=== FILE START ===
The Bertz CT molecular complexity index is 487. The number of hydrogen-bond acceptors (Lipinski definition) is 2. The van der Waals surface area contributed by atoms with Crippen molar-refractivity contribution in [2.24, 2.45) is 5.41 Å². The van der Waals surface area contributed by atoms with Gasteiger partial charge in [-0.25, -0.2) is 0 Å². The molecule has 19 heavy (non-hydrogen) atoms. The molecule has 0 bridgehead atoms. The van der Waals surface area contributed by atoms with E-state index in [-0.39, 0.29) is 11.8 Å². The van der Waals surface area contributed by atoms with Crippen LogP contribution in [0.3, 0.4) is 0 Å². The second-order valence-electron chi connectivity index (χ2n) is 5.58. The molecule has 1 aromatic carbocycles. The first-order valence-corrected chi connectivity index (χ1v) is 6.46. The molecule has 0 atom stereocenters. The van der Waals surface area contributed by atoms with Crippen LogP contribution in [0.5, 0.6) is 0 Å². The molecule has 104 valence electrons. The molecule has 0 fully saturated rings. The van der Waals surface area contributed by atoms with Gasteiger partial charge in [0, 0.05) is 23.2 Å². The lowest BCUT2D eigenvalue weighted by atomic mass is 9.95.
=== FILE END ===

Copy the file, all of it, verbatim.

The Bertz CT molecular complexity index is 487. The number of hydrogen-bond acceptors (Lipinski definition) is 2. The van der Waals surface area contributed by atoms with Crippen molar-refractivity contribution in [2.24, 2.45) is 5.41 Å². The van der Waals surface area contributed by atoms with Gasteiger partial charge in [-0.25, -0.2) is 0 Å². The molecule has 19 heavy (non-hydrogen) atoms. The molecule has 0 bridgehead atoms. The van der Waals surface area contributed by atoms with E-state index in [-0.39, 0.29) is 11.8 Å². The van der Waals surface area contributed by atoms with Crippen LogP contribution in [0.3, 0.4) is 0 Å². The second-order valence-electron chi connectivity index (χ2n) is 5.58. The molecule has 1 aromatic carbocycles. The first-order valence-corrected chi connectivity index (χ1v) is 6.46. The molecule has 0 atom stereocenters. The van der Waals surface area contributed by atoms with Crippen LogP contribution in [0.5, 0.6) is 0 Å². The molecule has 104 valence electrons. The molecule has 0 fully saturated rings. The van der Waals surface area contributed by atoms with Gasteiger partial charge in [0, 0.05) is 23.2 Å². The lowest BCUT2D eigenvalue weighted by atomic mass is 9.95.